AKC Standard with Illustrations By Suz Richardson:
The following drawings are intended to help the reader visualize the malamute as described in the official AKC breed standard. They are not intended to represent any individual dog. These drawings are the property of Realmals and artist Suz Richardson. They are protected by copyright, and are not to be copied or taken off of this page or used in ANY way, by any other party. The wording is the official AKC Standard as provided by the AKC.
Click on blue outlined illustrations to see larger.
This project is a work in progress. Sketches will be added as they are completed. Judging the malamute can be confusing–a wide variation of style of body and head is found in the breed, yet many of these various “styles” still fit within the standard description. Our drawings will attempt to represent this variation as much as possible, as well as provide an in-depth look at gait. .Those who are familiar with the history of the Alaskan Malamute will understand why this variation exists. The current pool of AKC-registered dogs evolved as a natural breed, with dogs of unknown lineage from an unknown number of geographic areas. As such, the conformation and head style seen among the founding animals was radically different in some cases. The result is the range of style still found within the breed today, although with the guidance of the AKC standard, breeders have more clearly defined the overall look of the breed over the years.
AKC Breed Standard
The Alaskan Malamute, one of the oldest Arctic sled dogs, is a powerful and substantially built dog with a deep chest and strong, well-muscled body. The Malamute stands well over the pads, and this stance gives the appearance of much activity and a proud carriage, with head erect and eyes alert showing interest and curiosity. The head is broad. Ears are triangular and erect when alerted. The muzzle is bulky, only slight diminishing in width from root to nose. The muzzle is not pointed or long, yet not stubby. The coat is thick with a coarse guard coat of sufficient length to protect a woolly undercoat. Malamutes are of various colors. Face markings are a distinguishing feature. These consist of a cap over the head, the face either all white or marked with a bar and/or mask. The tail is well furred, carried over the back, and has the appearance of a waving plume.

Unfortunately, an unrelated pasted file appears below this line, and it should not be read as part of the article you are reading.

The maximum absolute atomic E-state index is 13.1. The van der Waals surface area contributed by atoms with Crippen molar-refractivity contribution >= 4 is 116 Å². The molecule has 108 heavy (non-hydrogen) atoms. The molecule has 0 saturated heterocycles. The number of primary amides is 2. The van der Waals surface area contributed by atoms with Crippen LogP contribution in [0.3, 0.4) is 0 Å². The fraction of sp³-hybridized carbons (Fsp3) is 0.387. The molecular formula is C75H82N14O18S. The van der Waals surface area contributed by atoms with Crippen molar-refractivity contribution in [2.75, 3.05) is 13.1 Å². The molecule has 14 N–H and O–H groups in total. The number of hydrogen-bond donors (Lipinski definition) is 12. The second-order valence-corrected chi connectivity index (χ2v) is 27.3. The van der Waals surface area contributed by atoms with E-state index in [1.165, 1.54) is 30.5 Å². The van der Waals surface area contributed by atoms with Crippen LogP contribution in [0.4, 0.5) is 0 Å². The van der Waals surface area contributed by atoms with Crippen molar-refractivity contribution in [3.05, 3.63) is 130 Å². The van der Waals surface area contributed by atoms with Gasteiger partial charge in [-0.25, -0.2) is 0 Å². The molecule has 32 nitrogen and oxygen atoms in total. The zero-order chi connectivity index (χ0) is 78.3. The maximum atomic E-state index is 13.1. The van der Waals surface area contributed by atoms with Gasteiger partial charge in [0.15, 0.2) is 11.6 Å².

The Malamute must be a heavy boned dog with sound legs, good feet, deep chest and powerful shoulders, and have all of the other physical attributes necessary for the efficient performance of his job. The gait must be steady, balanced, tireless and totally efficient. He is not intended as a racing sled dog designed to compete in speed trials. The Malamute is structured for strength and endurance, and any characteristic of the individual specimen, including temperament, which interferes with the accomplishment of this purpose, is to be considered the most serious of faults.
Size, Proportion, Substance
There is a natural range in size in the breed. The desirable freighting sizes are males, 25 inches at the shoulders, 85 pounds; females, 23 inches at the shoulders, 75 pounds. However, size consideration should not outweigh that of type, proportion, movement and other functional attributes. When dogs are judged equal in type, proportion, movement, the dog nearest the desirable freighting size is to be preferred. The depth of chest is approximately one half the height of the dog at the shoulders, the deepest point being just behind the forelegs. The length of the body from point of shoulder to the rear point of pelvis is longer than the height of the body from ground to top of the withers. The body carries no excess weight, and bone is in proportion to size.
The head is broad and deep, not coarse or clumsy, but in proportion to the size of the dog. The expression is soft and indicates an affectionate disposition. The eyes are obliquely placed in the skull. Eyes are brown, almond shaped and of medium size. Dark eyes are preferred. Blue Eyes are a Disqualifying Fault. The ears are of medium size, but small in proportion to the head. The ears are triangular in shape and slightly rounded at the tips. They are set wide apart on the outside back edges of the skull on line with the upper corner of the eye, giving ears the appearance, when erect, of standing off from the skull. Erect ears point slightly forward, but when the dog is at work, the ears are sometimes folded against the skull. High set ears are a fault.